Saturday, July 20, 2019

The Petro-Hunt USA 2D-3-1H Well In Charlson Oil Field, An Update -- July 20, 2019

Note: a reader provided a series of replies to the last couple of posts. To make the replies easier to access, I have copied and re-posted those comments at this post 

Back in early 2010, I posted this bit of trivia:
The most successful well to date in North Dakota sits in the Charlson: file #16059, the USA 2D-3-1H, a Petro-Hunt, LLC, well that was spudded in October, 2006. To date, it has produced 915,000 barrels of oil. That well targeted the Three Forks Sanish. [At $60/barrel = almost $55 million in about 3 years]. UPDATE: USA 2D-3-1H hit a record this past June, 2010: one million bbls of oil cumulative. 
I'm not exactly sure what that "most successful well to date" was based on. Other wells in North Dakota have out-produced #16059. Perhaps I meant the "most successful Bakken well to date." If that's what I meant, I doubt that is still true. Certainly other Bakken wells have out-produced this well (maybe I will check later). 

Whatever. It's been a great well. It was a very, very short lateral, and is still the only horizontal in that section. That won't last long: #36341 in that section is on the confidential list. Can't wait to see how that one plays out. It looks like it will be another short lateral that will parallel #16059 but in the opposite direction. Testing "halo effect"? [Later, bummer: #36341 was PNC'd 8/1/2019.]

The well:
  • 16059, 729, Petro-Hunt, USA 2D-3-1H, Charlson field, t10/06; cum 1.727438 million bbls 5/19; still producing 4,000 bbls/month; it appears this well was never fracked (based on two corroborative forms in the file report); recent production:
PoolDateDaysBBLS OilRunsBBLS WaterMCF ProdMCF SoldVent/Flare


  1. The well remains the #1 ND hz well. I don't know if any ND verticals surpass it. But no hz wells.

    The Continental well Whitman 2-34H will probably pass this well eventually. It's at 1.64, so not far behind. And it is 5 years older (2011 vs. 2006), so you can see a more rapid rise and outperformance at same point in life.

    For the two wells at 72 months well age, the CLR well was at 1.59 vs 1.30 for the Petro-Hunt well at same well age. The CLR well was taken off line for almost a year in 2018, while other wells in the area were completed. But it is back on and has resumed growth, just fine. Even a little resting rebound from pressure buildup (I don't consider it halo effect).

    Presumably both of these monsters are lucky in some way tapping a large underground fracture or piece of conventional reservoir. They are in decent areas, but it's not like you see a pattern of several other millionaires near these wells. EOG on the other hand will get several millionaire wells from the Parshall.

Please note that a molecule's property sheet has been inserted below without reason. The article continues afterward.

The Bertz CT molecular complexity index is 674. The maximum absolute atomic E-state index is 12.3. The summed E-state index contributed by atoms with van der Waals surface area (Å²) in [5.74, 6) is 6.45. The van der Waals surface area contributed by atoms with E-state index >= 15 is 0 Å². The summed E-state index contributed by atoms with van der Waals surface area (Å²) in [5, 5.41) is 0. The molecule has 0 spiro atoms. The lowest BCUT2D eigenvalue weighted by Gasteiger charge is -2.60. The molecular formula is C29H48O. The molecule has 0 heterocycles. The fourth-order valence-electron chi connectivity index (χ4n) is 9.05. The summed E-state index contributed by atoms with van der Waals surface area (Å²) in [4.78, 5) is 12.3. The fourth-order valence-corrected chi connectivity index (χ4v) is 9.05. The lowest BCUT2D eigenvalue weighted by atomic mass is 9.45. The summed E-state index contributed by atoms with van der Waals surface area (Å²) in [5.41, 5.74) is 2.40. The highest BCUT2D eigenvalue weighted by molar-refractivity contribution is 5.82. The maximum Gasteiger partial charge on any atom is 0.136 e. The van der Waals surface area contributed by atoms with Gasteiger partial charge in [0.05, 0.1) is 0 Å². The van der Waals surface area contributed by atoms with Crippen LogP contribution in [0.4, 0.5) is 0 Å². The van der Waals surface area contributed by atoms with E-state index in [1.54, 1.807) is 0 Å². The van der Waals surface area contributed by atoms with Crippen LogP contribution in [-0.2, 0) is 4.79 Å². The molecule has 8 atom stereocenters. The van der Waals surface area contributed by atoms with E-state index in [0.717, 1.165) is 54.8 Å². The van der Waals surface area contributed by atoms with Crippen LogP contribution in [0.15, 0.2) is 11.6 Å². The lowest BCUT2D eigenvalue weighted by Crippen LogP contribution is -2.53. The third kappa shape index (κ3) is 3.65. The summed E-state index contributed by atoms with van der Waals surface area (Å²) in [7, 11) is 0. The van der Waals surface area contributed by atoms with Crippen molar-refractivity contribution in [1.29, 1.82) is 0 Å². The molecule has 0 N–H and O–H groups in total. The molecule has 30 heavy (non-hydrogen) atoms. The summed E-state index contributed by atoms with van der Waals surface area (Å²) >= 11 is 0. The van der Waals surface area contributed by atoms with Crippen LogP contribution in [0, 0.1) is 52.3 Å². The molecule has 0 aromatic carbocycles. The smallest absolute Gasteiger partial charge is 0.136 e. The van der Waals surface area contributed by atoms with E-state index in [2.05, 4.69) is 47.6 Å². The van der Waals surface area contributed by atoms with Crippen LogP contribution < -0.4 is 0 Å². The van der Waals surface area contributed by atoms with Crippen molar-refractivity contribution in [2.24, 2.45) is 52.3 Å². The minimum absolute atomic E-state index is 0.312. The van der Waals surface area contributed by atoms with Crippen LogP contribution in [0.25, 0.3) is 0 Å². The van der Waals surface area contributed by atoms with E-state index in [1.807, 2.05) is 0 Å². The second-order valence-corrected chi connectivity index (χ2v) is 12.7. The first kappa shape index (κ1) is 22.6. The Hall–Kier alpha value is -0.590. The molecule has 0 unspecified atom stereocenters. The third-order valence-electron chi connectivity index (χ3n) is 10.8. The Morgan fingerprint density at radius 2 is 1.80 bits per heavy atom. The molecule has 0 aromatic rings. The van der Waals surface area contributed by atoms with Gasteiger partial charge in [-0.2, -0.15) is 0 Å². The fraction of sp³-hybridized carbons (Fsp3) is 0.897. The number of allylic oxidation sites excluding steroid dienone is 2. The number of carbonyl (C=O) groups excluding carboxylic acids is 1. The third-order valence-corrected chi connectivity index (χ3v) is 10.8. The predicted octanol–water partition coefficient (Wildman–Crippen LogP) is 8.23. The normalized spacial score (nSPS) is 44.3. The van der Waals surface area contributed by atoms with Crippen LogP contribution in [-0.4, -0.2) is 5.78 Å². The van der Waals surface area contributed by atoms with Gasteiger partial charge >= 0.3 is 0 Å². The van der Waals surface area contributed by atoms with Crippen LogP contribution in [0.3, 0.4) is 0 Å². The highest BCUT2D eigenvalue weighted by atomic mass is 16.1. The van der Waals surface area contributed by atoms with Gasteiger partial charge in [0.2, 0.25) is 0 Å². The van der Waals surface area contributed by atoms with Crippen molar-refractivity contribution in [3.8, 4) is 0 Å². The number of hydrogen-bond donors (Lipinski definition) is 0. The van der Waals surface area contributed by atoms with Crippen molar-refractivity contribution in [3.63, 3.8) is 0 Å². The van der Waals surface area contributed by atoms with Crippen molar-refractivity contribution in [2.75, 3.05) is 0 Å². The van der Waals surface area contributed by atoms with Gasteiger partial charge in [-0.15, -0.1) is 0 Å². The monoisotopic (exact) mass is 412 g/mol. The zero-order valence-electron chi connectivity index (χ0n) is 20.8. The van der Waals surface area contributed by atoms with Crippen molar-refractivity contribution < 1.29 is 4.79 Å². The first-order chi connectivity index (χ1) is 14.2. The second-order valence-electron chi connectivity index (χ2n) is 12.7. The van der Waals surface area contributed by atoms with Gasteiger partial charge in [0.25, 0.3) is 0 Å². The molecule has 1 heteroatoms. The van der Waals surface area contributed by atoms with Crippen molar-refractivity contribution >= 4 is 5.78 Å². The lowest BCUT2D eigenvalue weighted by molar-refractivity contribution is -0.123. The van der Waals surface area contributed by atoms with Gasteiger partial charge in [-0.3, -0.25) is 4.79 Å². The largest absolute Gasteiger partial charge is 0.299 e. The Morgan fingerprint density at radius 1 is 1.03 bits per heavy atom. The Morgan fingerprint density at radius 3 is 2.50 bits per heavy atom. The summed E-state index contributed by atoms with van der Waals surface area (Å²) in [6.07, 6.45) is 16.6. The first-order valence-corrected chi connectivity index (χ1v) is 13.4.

Note that, per, these are only the #2 and #3 hz wells in all the US. #1 is held by a 2014 EF well by Devon.

    1. Great comments. I will have to move this information up to the main body of the blog to make it easier for folks to see. Thank you for doing all that background. I will have to -- I think I've linked that site before but I completely forgot about it.

      I will move this up to the main body of the blog tomorrow; too tired to do much more "work" this evening.

    2. It's OK. Eat your ice cream and head out for some Subic liberty. /WESTPAC.

    3. National Ice Cream Day is tomorrow, July 21, 2019. What a great country.

      My son-in-law was assigned to WESTPAC -- best WESTPAC liberty ports --

    4. I couldn't help myself. Did a little more analysis. Based on APR data, the PH well is at 1.713 versus the CLR well at 1.650. So that's a lead of 63,000 bo that the CLR well has to catch up.

      If you look at current production rate, CLR has a much higher rate, close to 300 bopd versus about 135 bopd for PH. Doing the high school math problem, that works out to about 60,000 bopd (110-50) that the CLR makes up per year. So in a little over a year, maybe May2020, it ought to pass into the leader spot.

      However, I think this is a little misleading as the CLR well was offline for a year and has had some "resting rebound" (post shutin jump). If you just (by eye) extrapolate, it probably ought to be doing about 200 bopd right now. That's still better than the PH, but means it would take about 2.6 years to catch up. In addition, it appears CLR is doing more work in this area so additional shutins (to frack nearby wells) are possible. So about NOV2021.

      I think the likely answer is closer to the conservative case, but maybe a tad more optimistic. If I had to bet, would say something like JUL 2021 for an over/under on when the CLR well passes the PH well.

      When the CLR well hits #1 in the Bakken, I'm sure we will get some press release or the like. It is important to remember though, that CLR wells on average are not the best in the basin. They are so big they have some show ponies. But they are an average per well producer in the Bakken. EOG, MRO, etc. are much more distinguished in being mostly in the sweet spots. I love me some Harold, but sometimes if you just look at press releases and slide decks, you miss this. But looking at average well production, it's very clear. Not bad, not good. About in the middle. Almost like a proxy for the whole basin (good and bad), given it has a mix of acreage.

    5. Wow, I love it: someone more exuberant about the Bakken than I appear to be. That's pretty hard to believe. What great notes. It will be interesting to see how these wells do over the years, going through the Bakken cycle: drill, frack, re-work, halo effect, mini-re-frack, re-work, major re-frack, repeat.

      I don't want to lose your comments and I want to make them easier for readers to see them, so I've put this "story" together over at "wells of interest."

      The link: